Your business card. The most commonly used communication tool in your arsenal of promotional weapons? Your only chance to make a great first impression? Perhaps! However, if your only goal is to create maximum impact with a small space, you’re approaching this the wrong way. Save maximum impact for your next sales presentation, the business card design is all about simple professionalism and saying more with less.
So how do I design a nice business card you ask? Excellent question, let’s get started.
Make the Logo… Better
Resist the common urge to make the logo as big you as can. Keep it as the main visual element but don’t over do it. You will never improve your brand through physical size alone. It should be the only graphic element on your card and people won’t have problems seeing it at reasonable size. By denying this urge, you’ll be preserving your professional dignity and subtly displaying your marketing prowess.
In addition to paying close attention to sizing, ensure your logo displays clearly without any sign of stretching, pixelation, blurriness, or other factors that detract from a pristine appearance. Don’t substitute your logo with clip art, especially if it’s a real photo.
To get off on the right foot, use the right file format. If your logo was professionally designed and you are using a layout software program like InDesign or Publisher, always use an EPS file for your logo. If you are working in a Microsoft Word template, try asking your graphic designer to create your logo in a file format called WMF.
Moo.com is a great option too. They have tons of great looking templates and easy to use tools, but to get a good result, you’ll need to use an EPS file.
If you’ve exhausted your options and your logo remains blurry. It’s time to throw in the towel and hire a graphic designer.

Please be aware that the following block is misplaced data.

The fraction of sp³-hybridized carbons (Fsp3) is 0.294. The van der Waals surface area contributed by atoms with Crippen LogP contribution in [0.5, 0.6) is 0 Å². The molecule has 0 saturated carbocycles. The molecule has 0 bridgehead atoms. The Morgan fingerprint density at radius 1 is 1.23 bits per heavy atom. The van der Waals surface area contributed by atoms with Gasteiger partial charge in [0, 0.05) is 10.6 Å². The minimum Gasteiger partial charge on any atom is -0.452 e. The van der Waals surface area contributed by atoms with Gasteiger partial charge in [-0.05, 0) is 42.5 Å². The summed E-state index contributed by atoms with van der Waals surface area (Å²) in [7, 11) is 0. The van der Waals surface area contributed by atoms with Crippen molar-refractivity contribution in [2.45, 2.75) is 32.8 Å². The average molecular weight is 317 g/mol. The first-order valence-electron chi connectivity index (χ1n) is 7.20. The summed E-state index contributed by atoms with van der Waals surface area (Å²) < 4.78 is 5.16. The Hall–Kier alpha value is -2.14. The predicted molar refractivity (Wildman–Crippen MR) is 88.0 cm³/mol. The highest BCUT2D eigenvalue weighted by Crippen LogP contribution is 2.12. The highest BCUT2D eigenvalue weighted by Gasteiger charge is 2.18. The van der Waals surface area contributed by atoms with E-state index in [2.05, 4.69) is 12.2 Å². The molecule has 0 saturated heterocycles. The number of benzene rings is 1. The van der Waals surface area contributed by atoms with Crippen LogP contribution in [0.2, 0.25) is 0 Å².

Please choose your fonts wisely. Instead of getting creative with Comic Sans or Papyrus, keep your wits about you and a font from respectable family. If you are worried about choosing wisely, first try matching with a font that might be in your logo. If that font seems professional to you, and it should be if your logo uses it, stick to what you know.
Remember, just use one font. Two fonts makes the quiet suggestion that you are trying too hard, more than two fonts screams un-professionalism. Keep your text small but not too small. 8 point type is usually perfect. Any larger and you are asking for a cluttered look that may cause people to be see right through your DIY handiwork.
Example of a bad business card
Example of a nice business card
Stack, Space, and Spare the details
Organization is key to a nice business card. Balanced information that lives in harmony with your logo and a good amount of white space, especially around the edges of the card, is the perfect recipe for success. Keep the details simple. Phone, e-mail, website, name and title are common components. Long URLs to your many social media profiles are not necessary. Unless you can make a printed Facebook icon clickable, leave it off.
Your marketing efforts should flow smoothly from your card to your website to a transaction. Leave people a trail to follow and provide pertinent information along the way. Your business card is a simple welcome mat to your business.
The less information you include, the more room for valuable white space that will help attract attention to your logo, make your information easier to read, and make the jump from home-made and visual excellence.
The finishing touch is the paper you choose to print on. Avoid at home printing kits – nothing says cheap junk like perforated edges. Instead, drop by your neighbourhood print shop (this one’s in Texas) or an online printing service with your finished design and choose or a nice, thick stock. Don’t settle for something flimsy. The money you spend on quality printing will come back to you in profits once you start impressing people with your nice business cards.
Follow these simple guidelines and you’ll be in business in no time! If I’ve missed anything, let me know in the comments.